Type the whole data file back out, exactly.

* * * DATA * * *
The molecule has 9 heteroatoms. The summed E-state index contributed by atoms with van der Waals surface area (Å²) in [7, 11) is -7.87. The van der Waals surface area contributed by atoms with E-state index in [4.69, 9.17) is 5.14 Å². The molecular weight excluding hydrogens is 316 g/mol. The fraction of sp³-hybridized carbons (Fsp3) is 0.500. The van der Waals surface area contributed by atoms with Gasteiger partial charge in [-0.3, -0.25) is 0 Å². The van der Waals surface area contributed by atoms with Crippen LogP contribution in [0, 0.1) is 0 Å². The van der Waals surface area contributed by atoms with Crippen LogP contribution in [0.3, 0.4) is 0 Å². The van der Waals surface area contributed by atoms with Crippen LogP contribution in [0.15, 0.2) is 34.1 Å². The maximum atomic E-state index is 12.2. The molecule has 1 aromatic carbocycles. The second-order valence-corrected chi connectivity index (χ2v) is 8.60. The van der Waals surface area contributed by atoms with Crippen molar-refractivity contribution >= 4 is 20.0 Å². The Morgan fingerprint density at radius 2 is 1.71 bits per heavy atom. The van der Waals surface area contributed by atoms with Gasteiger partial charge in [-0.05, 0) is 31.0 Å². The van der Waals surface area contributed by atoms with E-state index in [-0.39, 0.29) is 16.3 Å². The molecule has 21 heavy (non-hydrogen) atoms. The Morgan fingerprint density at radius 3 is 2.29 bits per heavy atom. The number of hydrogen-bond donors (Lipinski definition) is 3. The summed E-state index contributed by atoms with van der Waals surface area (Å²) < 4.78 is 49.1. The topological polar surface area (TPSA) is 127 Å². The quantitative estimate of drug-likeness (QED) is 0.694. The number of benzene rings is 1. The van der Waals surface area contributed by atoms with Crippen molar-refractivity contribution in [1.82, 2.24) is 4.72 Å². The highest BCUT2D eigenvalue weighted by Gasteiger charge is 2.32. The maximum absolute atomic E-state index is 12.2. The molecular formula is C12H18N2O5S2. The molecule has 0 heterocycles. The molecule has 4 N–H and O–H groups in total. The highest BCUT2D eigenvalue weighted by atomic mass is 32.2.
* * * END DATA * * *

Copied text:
The molecule has 9 heteroatoms. The summed E-state index contributed by atoms with van der Waals surface area (Å²) in [7, 11) is -7.87. The van der Waals surface area contributed by atoms with E-state index in [4.69, 9.17) is 5.14 Å². The molecular weight excluding hydrogens is 316 g/mol. The fraction of sp³-hybridized carbons (Fsp3) is 0.500. The van der Waals surface area contributed by atoms with Gasteiger partial charge in [-0.3, -0.25) is 0 Å². The van der Waals surface area contributed by atoms with Crippen LogP contribution in [0, 0.1) is 0 Å². The van der Waals surface area contributed by atoms with Crippen LogP contribution in [0.3, 0.4) is 0 Å². The van der Waals surface area contributed by atoms with Crippen LogP contribution in [0.15, 0.2) is 34.1 Å². The maximum atomic E-state index is 12.2. The molecule has 1 aromatic carbocycles. The second-order valence-corrected chi connectivity index (χ2v) is 8.60. The van der Waals surface area contributed by atoms with Crippen molar-refractivity contribution >= 4 is 20.0 Å². The Morgan fingerprint density at radius 2 is 1.71 bits per heavy atom. The van der Waals surface area contributed by atoms with Gasteiger partial charge in [-0.05, 0) is 31.0 Å². The van der Waals surface area contributed by atoms with E-state index in [-0.39, 0.29) is 16.3 Å². The molecule has 21 heavy (non-hydrogen) atoms. The Morgan fingerprint density at radius 3 is 2.29 bits per heavy atom. The number of hydrogen-bond donors (Lipinski definition) is 3. The summed E-state index contributed by atoms with van der Waals surface area (Å²) < 4.78 is 49.1. The topological polar surface area (TPSA) is 127 Å². The quantitative estimate of drug-likeness (QED) is 0.694. The number of benzene rings is 1. The van der Waals surface area contributed by atoms with Crippen molar-refractivity contribution in [1.82, 2.24) is 4.72 Å². The highest BCUT2D eigenvalue weighted by Gasteiger charge is 2.32. The maximum absolute atomic E-state index is 12.2. The molecular formula is C12H18N2O5S2. The molecule has 0 heterocycles. The molecule has 4 N–H and O–H groups in total. The highest BCUT2D eigenvalue weighted by atomic mass is 32.2.